The Eigenfactor

Developed by Jevin West and Carl Bergstrom at Washington University, the Eigenfactor (EF) is based on the number of citations of articles in a journal over 5 years. It takes into account the same corpus of journals as the Impact Factor for the calculation of citations.

The difference lies in the fact that it adds a weight to the citations published in journals that are themselves highly cited and it ignores self-citations of the journal.

The Eigenfactor (EF) values are normalized so that the sum of the EF values of all journals ranked in the JCR is equal to 100.

The Article Influence Score (AI) measures the average influence of journal articles over a period of 5 years after its publication. It is calculated by dividing the Eigenfactor by the fraction of the articles published in this journal, with respect to all of the articles published in all journals of the corpus.

The average influence being 1, any journal with a larger AI implies that the articles have an influence larger than the average for the journals in the category.

The Article Influence Score (AI) measures the average influence of journal articles over a period of 5 years after its publication. It is calculated by dividing the Eigenfactor by the fraction of the articles published in this journal, with respect to all of the articles published in all journals of the corpus.

The average influence being 1, any journal with a larger AI implies that the articles have an influence larger than the average for the journals in the category.

The SNIP

The Source Normalized Impact per Paper (SNIP) was created in 2010 by Henk Moed, at the "Centre for Science and Technology Studies" of the University of Leiden. It is based on data from Scopus (Elsevier) taken after 1996.

The SNIP is calculated by dividing the number of citations received by the articles of a journal R during the previous 3 years by the number of articles published by the journal during the same 3 years, and the citation potential for this journal in its field. The field is defined here by all the journals in which articles from journal R are cited. The citation potential is the frequency with which articles of the domain cite other articles published in the previous 3 years. The SNIP is standardized, so that a journal that is median in its disciplinary field has a citation potential of 1.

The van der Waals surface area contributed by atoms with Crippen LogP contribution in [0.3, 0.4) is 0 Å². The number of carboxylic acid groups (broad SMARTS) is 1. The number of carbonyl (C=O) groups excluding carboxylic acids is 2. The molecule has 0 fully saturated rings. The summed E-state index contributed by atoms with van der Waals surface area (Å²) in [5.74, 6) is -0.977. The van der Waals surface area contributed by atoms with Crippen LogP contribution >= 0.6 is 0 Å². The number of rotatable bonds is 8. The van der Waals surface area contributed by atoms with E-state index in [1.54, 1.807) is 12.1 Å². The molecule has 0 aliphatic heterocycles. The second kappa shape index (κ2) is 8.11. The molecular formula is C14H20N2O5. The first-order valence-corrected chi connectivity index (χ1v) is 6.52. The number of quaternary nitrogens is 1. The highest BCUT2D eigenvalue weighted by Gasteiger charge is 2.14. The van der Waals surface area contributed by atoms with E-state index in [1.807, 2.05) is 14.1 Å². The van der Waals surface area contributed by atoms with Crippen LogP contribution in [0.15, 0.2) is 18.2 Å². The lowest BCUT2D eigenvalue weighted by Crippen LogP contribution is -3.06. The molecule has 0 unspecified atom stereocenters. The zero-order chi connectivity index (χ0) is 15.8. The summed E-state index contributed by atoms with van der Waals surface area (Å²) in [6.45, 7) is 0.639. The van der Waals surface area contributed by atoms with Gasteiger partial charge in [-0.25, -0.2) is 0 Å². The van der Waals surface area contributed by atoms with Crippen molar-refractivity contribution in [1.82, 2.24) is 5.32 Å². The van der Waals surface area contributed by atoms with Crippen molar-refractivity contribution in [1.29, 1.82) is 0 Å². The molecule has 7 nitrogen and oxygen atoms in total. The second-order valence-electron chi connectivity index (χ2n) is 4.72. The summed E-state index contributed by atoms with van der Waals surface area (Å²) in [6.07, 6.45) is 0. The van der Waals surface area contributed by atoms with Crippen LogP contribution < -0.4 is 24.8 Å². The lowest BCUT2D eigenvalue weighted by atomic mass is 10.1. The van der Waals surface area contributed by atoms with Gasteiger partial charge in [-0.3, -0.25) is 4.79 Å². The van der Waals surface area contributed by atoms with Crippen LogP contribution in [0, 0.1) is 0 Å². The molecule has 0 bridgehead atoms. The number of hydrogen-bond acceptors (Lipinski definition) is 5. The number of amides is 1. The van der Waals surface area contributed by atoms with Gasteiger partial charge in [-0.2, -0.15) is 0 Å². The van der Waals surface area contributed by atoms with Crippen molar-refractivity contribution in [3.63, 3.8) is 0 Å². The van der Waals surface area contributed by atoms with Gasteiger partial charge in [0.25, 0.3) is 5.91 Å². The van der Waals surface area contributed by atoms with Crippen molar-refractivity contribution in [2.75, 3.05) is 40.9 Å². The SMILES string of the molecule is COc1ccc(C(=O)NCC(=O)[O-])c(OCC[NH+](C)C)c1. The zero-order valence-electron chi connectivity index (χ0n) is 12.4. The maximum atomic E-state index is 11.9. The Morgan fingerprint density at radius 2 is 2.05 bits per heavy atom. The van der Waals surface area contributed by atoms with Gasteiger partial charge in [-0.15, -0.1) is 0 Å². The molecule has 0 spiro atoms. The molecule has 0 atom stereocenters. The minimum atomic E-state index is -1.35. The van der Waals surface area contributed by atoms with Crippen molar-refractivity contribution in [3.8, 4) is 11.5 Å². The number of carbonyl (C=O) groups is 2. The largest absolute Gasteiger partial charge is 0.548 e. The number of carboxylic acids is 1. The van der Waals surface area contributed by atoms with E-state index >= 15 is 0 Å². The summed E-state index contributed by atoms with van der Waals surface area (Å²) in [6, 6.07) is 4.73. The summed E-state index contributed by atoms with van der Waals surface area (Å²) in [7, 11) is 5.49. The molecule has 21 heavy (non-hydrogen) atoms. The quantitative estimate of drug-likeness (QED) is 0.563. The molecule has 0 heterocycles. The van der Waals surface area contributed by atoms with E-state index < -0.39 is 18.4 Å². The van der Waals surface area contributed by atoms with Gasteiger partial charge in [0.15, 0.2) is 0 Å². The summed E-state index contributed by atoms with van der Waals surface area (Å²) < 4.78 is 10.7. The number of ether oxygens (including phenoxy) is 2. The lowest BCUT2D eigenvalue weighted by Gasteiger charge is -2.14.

Unlike the Impact Factor, this indicator is freely accessible: http://www.journalindicators.com/indicators

SCImago Journal Rank (SJR)

The SJR (SCImago Journal Rank) indicator, like the journal impact factor, is based on the number of citations received by the articles of a journal. Its calculation is more complex because it weights each citation by the "prestige" of the citing journal (without specifying how this is done) and does not take into account the self-citations of the journal. http://www.scimagojr.com/SCImagoJournalRank.pdf

This indicator is freely accessible: http://www.scimagojr.com/

Created in 2010 by González-Pereira, Guerrero-Bote and Moya-Anegon of the University of Granada (Spain), the SJR is based on the journals in Scopus (Elsevier) and thus on a much larger number of journals than the Impact Factor. The journals in the SHS are better represented, even if, as for the Impact Factor, there is an overrepresentation of journals from the Anglo-Saxon world.